Transfers of Assets. Section 3-104(a)(4) is amended to clarify that, unless a corporation's charter or bylaws provide otherwise, transfers between or among classes or series of stock of an open-end fund do not require stockholder approval. The statute previously provided that a transfer of assets by an open-end fund to another legal entity could be made without stockholder action, but did not address a purely internal reorganization among different fund series of the same corporation, giving rise to a potential interpretive question and an odd result in light of the more general power to transfer assets. Accordingly, fund reorganizations that do not require the approval of the holders of voting securities under the 1940 Act may be effected without stockholder action.
Statutory Mergers, Consolidations and Share Exchanges. Section 3-105(a)(8) is added to provide that a statutory merger, consolidation or share exchange by an open-end fund must be approved by a majority of the entire board of directors and in the manner and by the vote required under the 1940 Act. While open-end funds do not typically engage in reorganizations through statutory mergers, consolidations or share exchanges (open-end fund "mergers" are typically transfers of assets under state law), these amendments are consistent with the other changes to the MGCL for open-end funds.
Dissolution. Section 3-403(b) is added to provide that the dissolution of an open-end fund must be approved by a majority of the entire board of directors and in the manner and by the vote required under the 1940 Act. The 1940 Act does not generally require stockholder approval of a dissolution of an open-end fund. Accordingly, the board of directors of an open-end fund will typically have more flexibility to dissolve an open-end fund without stockholder action, although existing charter provisions and the power to transfer assets referred to above together often enable the same result.
Real Estate Investment Trusts
Shareholders of Record. Consistent with the existing MGCL definition of "stockholder", Section 8-101(e) of the MRL is added to define "shareholder" as a shareholder of record, thus excluding beneficial holders of shares of beneficial interest of a real estate investment trust formed under the MRL. (During the legislative process, a typographical error referencing the "recorded" holder of shares was inserted into the draft bill and became law. We expect that this plain error will be corrected during the 2021 legislative session to properly reference "a record holder of shares.")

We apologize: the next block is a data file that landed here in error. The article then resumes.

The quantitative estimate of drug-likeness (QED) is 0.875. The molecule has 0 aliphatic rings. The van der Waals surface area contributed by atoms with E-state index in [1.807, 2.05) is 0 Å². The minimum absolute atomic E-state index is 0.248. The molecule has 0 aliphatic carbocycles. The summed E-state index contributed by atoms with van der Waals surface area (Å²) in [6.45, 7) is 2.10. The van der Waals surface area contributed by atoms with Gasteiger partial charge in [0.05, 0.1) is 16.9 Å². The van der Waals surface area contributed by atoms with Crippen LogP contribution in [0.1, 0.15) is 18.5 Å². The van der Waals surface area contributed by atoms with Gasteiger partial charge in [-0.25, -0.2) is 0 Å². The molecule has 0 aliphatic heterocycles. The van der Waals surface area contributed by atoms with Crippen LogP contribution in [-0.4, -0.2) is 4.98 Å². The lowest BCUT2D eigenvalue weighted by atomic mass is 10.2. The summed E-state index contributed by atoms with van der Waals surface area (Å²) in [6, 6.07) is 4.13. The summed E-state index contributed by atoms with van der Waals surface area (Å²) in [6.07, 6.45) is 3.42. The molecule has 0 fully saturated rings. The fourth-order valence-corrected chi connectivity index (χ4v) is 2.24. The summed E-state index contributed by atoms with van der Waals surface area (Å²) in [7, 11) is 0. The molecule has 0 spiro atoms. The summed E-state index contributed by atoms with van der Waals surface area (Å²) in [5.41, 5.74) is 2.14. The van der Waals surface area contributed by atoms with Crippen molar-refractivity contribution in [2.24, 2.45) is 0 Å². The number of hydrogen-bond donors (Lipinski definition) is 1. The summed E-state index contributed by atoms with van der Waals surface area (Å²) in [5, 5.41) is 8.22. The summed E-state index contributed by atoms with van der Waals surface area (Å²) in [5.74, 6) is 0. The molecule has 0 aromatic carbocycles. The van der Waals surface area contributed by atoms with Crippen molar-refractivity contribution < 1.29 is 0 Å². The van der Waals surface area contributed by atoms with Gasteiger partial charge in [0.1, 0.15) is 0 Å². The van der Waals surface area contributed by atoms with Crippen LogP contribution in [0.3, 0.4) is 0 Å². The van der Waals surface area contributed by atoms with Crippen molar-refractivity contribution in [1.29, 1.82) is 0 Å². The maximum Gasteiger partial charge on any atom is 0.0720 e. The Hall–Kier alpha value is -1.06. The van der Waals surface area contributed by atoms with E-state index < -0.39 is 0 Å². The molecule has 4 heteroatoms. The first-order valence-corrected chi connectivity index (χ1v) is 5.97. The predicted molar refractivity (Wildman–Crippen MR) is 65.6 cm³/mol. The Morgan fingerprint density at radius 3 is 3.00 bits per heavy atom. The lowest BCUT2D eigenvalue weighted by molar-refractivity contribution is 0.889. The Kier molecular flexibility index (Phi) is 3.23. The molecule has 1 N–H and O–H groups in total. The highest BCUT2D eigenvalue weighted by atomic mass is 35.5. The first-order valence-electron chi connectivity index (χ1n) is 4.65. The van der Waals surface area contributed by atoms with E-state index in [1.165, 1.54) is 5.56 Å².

Reverse Share Splits. MRL Section 8-601.1 is amended to expressly permit a real estate investment trust to conduct a reverse share split without shareholder action by cross-reference to MGCL Section 2-309(e). Under this provision, unless prohibited by the declaration of trust, the board of trustees of a real estate investment trust with a class of equity securities registered under the Securities Exchange Act of 1934 may amend the declaration of trust with the approval of a majority of the board of trustees and without shareholder action, to effect a reverse share split of not more than ten shares of beneficial interest into one share of beneficial interest in any twelve-month period. Especially in times of volatility in the public equity markets, the power to effect limited reverse share splits without stockholder action has proven to be very useful for publicly registered Maryland corporations in our experience, and we expect similar benefits for real estate investment trusts formed under the MRL.
In addition to the changes to the MGCL and the MRL described above, Section 5-202(b) of the Corporations and Associations Article of the Annotated Code of Maryland is amended to modernize certain provisions relating to the governance of nonstock corporations. These amendments provide that the charter or bylaws of a nonstock corporation may (1) regulate the management of the business and affairs of the nonstock corporation and (2) regulate the exercise or allocation of voting power between or among the directors and members. Section 5-202(b) is also amended to allow a nonstock corporation to include in its charter or bylaws the right of members to vote on a stated proposal or for the election of directors or any officers elected by the members by electronic transmission.
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As always, our colleagues and we are available to discuss these or other matters of Maryland law.
 Bills that were not vetoed became law in Maryland this year without the Governor's signature pursuant to the Maryland Constitution. Bill signing ceremonies were avoided this year due to the COVID-19 pandemic.